A beautiful poster created by Canadian designer Nelu Wolfensohn for A Celebration of Canadian Artists at Expo 86, found via the Canadian Design Resource. Great color palette, typography and use of perspective and shade to create the impossible shape.
“The type’s optical illusion symbolizes an impossible reality, a different universe, proper to the field of arts.” – Nelu Wolfensohn
Check out Nelu Wolfensohn’s portfolio for more of his wonderful work. I apologize for the poor quality of the image, I wasn’t able to find a larger version online.
I have always been interested in collaboration, especially with creative friends of mine who specialize in mediums outside of what I do. My pal Jonathan Mitchell is a top-notch 3D animator, working for Delicate Machines here in Halifax.
“We’ve been looking at one of our songs from a different angle. Under a different light. So we can hopefully kind of see it for the first time.” - Maynard James Keenan
Jonny took my previous Stop the Monuments piece and rendered the 2D design into a tangible 3D scene. We then played a bit of back-and-forth as we worked on coloring, lighting, etc.This was a blast to work on, resulting in something with a very different direction and atmosphere from the original.
If you are in Halifax on October 9, swing by Tribeca Bar Bistro for Fast Times 12. Fast Times is a monthly art and music event here in Halifax and I have been asked to be the featured artist this time around. I will be showing some of my artwork and selling posters for the art show portion of the evening (beginning at 10pm).
The beautiful other-worldly paintings of Roger Dean. I’ve always been a fan of science fiction styles mostly in the form of television shows and movies, and I’ve been researching quite a lot of 70s style artwork from the genre lately. Roger Dean’s work is simply wonderful, naturalistic yet space-aged at the same time with a heavy atmosphere.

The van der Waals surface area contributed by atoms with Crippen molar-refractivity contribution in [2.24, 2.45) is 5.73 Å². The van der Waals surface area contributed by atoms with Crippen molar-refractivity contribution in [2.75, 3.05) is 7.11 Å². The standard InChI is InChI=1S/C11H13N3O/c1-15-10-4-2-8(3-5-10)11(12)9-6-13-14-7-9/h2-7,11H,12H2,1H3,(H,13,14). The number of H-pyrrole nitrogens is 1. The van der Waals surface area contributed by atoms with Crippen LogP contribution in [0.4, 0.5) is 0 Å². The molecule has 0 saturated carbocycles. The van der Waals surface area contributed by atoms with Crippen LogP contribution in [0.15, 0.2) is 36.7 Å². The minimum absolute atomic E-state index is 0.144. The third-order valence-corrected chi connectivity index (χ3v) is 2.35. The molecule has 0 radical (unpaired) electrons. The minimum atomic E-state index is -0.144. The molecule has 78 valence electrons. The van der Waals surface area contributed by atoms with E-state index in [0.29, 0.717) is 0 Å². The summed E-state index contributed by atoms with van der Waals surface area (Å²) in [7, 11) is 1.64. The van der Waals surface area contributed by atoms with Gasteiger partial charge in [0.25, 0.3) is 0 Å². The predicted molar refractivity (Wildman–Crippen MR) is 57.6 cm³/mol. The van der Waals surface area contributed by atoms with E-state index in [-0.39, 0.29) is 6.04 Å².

Whenever I am added as a contact by someone on Flickr, I always make a point of checking out their work to see where they are coming from in the art world. This is how I stumbled across the brilliance that is Superbrothers by Craig Adams.
I love oldschool videogames spanning Atari, Commodore and the NES, and Craig’s art and animation is honest to that era while combining it with a vintage film style. Even though the videos and art are made of tiny(or large) squares, Craig brings them to life with his unique style and texture. Wonderful stuff, and judging by his ‘.ca’ url he is a fellow Canadian.
My good friends Joel Lelièvre and Jonathan Mitchell are the guys behind the visual effects powerhouse Delicate Machines, located here in Halifax. They have a hefty portfolio which includes client work for Samsung, Coors, Johnnie Walker, MTV, Madonna, and so on. The caliber of their work speaks for itself.
The great Paul Rand (1914 – 1996), an American graphic designer best known for his corporate identity and collateral design. Along with my previous post about Saul Bass, Rand developed some of the greatest identities of the 1900s, most of which are still in use today. Shown above are:
1. American Broadcasting Corporation (ABC): 1962
2. IBM: 1972
3. United Parcel Service (UPS): 1961
4. Ford Motor Company (unused): 1966
5. Westinghouse: 1960
6. Yale University Press: 1985
7. Consolidated Cigar Corporation: 1959
8. Atlas Crankshaft Corporation: 1964
It is a huge shame that the Ford logo shown above went unused. Developed in 1966 it perfectly captures the forward-thinking nature of technology at the time while maintaining the Ford brand. Check out Rand’s extensive portfolio gallery at Paul-Rand.com.